This presents an extraordinary opportunity to move forward both to a final deal in Naivasha, which by the way could still be months away if we don’t even escalate the pressure from today, and also an opportunity to move forward on Darfur. But it requires capturing the moment of opportunity, and as we have seen so many times in 20 years, the international community never misses an opportunity to miss an opportunity when it comes to making progress, sadly, in this place.
At the same time today as these guys are sitting on the podium in the tent out in Naivasha, we are getting reports that the promises made by the government last week at the highest levels and then through some kind of promulgation yesterday about allowing freedom of access for aid agencies, are not being fulfilled.
We all have to remember that there are three steps: first, you have to get a visa into Sudan; second, you have to get the travel permit to Darfur; and third, there has to be agreement that there is full and unimpeded access and freedom of movement for aid agencies to be able to undertake the business that they need to undertake in order to respond to assess the need. At this point, we are debating over Point A, whether these visas will be granted, and still we are probably under 50 percent rate. Somebody may be able to update me literally on an hourly basis, the aid agencies certainly have been working so hard behind the scenes, and the humanitarian diplomats have worked so hard behind the scenes to get this implemented. But as of today, we are seeing that there are layers and layers of obfuscation and delay available to those who want to block international assistance from going to people in need in Darfur.
For 20 years, we--and anybody in this room, and there are plenty of veterans in here-- saw these tactics used over and over again in the South, this deployment of all these roadblocks and obstructions and land mines. It is surreal that anyone in the international community would think that any promulgation of this government regarding aid access would be implemented without, again, ratcheting up rather than relaxing international public pressure. I say “public” very specifically, because I think the kind of private consultations don’t yield full value.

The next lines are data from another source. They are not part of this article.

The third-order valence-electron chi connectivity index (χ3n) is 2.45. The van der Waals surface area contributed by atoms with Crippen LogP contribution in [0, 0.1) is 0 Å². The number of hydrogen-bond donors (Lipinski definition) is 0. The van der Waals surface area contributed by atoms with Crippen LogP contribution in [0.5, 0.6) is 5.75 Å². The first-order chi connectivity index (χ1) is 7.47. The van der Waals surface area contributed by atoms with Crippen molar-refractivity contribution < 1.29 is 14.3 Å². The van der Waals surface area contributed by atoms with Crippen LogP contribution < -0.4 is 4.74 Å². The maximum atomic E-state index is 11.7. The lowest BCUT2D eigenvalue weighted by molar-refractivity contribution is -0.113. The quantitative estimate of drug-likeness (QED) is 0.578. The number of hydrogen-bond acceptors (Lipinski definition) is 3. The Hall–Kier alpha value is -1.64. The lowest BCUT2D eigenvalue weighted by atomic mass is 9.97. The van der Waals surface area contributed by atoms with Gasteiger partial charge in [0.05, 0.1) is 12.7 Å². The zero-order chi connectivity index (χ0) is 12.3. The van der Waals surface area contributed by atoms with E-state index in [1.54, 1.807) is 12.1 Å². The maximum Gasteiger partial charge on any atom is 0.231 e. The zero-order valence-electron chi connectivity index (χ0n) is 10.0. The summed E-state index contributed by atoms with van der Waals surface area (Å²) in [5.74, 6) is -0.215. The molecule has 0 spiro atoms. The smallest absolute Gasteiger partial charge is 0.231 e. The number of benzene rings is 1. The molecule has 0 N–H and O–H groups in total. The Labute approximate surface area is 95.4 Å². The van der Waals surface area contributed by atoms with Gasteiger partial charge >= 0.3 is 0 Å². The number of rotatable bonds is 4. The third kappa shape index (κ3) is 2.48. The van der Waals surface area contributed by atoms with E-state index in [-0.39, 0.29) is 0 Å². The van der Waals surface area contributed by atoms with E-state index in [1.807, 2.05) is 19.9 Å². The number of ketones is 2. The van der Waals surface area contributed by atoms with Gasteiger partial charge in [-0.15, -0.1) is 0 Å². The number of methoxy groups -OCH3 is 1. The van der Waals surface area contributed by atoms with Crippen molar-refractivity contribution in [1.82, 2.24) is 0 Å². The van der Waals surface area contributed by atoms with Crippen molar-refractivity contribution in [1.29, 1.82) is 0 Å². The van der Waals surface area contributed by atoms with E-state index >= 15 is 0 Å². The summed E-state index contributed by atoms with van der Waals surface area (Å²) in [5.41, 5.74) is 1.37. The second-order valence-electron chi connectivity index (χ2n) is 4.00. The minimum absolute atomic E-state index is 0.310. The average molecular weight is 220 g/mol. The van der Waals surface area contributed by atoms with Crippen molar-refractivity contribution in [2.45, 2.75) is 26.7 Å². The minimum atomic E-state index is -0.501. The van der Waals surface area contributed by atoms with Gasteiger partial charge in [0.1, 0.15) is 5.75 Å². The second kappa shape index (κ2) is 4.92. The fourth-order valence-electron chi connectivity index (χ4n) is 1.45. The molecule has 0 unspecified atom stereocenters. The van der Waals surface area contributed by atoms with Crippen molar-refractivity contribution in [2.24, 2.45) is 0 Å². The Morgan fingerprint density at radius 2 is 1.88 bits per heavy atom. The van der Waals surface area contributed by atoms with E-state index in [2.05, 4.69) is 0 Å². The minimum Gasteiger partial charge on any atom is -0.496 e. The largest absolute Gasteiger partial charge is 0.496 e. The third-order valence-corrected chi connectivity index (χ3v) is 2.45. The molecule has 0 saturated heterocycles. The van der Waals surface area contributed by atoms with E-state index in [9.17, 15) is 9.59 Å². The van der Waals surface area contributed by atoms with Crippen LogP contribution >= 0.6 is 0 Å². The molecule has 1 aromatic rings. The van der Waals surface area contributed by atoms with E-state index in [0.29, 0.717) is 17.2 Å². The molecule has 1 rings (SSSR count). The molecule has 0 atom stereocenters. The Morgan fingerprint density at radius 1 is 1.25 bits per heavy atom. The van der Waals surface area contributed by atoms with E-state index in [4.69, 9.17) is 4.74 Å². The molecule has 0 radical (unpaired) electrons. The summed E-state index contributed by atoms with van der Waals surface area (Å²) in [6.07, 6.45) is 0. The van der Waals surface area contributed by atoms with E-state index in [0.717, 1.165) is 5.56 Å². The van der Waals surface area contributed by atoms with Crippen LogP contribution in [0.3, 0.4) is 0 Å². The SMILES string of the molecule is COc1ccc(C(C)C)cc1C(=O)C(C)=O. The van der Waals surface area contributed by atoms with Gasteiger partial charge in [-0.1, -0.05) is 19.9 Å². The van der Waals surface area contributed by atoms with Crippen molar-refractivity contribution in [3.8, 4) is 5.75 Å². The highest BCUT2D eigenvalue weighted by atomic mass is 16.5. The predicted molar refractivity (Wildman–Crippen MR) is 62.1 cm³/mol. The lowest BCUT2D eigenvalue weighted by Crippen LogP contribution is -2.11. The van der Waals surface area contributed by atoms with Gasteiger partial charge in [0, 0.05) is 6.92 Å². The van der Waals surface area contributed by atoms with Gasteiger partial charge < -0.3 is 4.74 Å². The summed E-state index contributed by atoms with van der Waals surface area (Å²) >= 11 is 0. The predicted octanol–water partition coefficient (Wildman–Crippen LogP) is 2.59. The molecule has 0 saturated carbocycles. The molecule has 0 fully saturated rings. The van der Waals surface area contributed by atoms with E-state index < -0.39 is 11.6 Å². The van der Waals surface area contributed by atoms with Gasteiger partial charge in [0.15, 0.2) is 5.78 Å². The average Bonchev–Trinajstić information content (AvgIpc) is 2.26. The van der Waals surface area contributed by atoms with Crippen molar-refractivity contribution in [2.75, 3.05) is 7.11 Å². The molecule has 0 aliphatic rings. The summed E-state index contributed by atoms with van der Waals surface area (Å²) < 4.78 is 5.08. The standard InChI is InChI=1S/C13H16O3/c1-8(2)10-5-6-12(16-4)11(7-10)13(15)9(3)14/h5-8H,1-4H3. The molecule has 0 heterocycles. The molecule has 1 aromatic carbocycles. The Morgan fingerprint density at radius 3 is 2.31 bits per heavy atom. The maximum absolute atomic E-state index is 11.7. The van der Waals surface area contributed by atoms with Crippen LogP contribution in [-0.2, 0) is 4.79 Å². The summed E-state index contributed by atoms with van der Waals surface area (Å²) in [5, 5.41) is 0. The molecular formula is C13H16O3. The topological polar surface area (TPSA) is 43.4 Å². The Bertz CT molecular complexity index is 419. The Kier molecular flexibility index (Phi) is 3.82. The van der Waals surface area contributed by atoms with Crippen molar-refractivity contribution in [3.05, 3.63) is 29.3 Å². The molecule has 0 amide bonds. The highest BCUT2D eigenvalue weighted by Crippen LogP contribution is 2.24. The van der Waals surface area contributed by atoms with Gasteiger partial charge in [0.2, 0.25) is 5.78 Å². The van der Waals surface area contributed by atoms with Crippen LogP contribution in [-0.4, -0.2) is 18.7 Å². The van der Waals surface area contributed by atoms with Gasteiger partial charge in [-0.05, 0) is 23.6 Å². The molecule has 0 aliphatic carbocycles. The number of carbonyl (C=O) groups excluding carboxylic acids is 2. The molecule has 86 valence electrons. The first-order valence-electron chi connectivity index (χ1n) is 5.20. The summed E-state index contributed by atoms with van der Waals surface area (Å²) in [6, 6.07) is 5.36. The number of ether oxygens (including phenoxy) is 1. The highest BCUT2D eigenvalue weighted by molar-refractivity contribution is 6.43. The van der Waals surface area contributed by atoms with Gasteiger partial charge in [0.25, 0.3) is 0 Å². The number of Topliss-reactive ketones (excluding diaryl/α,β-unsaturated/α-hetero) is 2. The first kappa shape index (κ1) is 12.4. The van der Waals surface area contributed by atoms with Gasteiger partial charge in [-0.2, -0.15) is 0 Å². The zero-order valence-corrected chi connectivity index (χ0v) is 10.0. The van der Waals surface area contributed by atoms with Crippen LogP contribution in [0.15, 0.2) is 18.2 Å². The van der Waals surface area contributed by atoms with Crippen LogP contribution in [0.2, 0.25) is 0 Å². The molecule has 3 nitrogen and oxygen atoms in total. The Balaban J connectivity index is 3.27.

I would like to expand on the agenda that is ahead for a second and what needs to be done to put a bookend on the extraordinary interventions of our first three speakers and to reinforce to you that we internationally have to work simultaneously on four imperatives, on four distinct objectives, any one of which if left out will cripple the entire enterprise.
First, we have to prevent, obviously, a famine from fully unfolding. There are probably a lot of people in here who have more to say about this than I would, and more intelligently, but I think there are three levels of action that have to occur in order to prevent a full-scale killing famine from overtaking Western Sudan. And remember--just read the history from 1983-85--there are precedents for killing famines, and there are precedents for responding to famines; those lessons need to be fully understood logistically and politically.
Those three levels of action are, first and foremost, what you always do anywhere there is humanitarian emergency and problematic access: you deploy some form of diplomatic offensive aimed at securing that access by the government. In this case, the key--and again, there might be some interesting interventions from the floor--is the rail line: getting full access and unimpeded access for that rail line to be able to move the tonnages of food necessary to get to Darfur. And then having the kind of freedom of movement on that third leg of the three, the visas, the travel permits, and then the freedom of movement inside Darfur; having that freedom of movement to be able to get the assistance to where it is needed, both in the IDP camps and then for those who want to go back, if it is safe, to their home areas.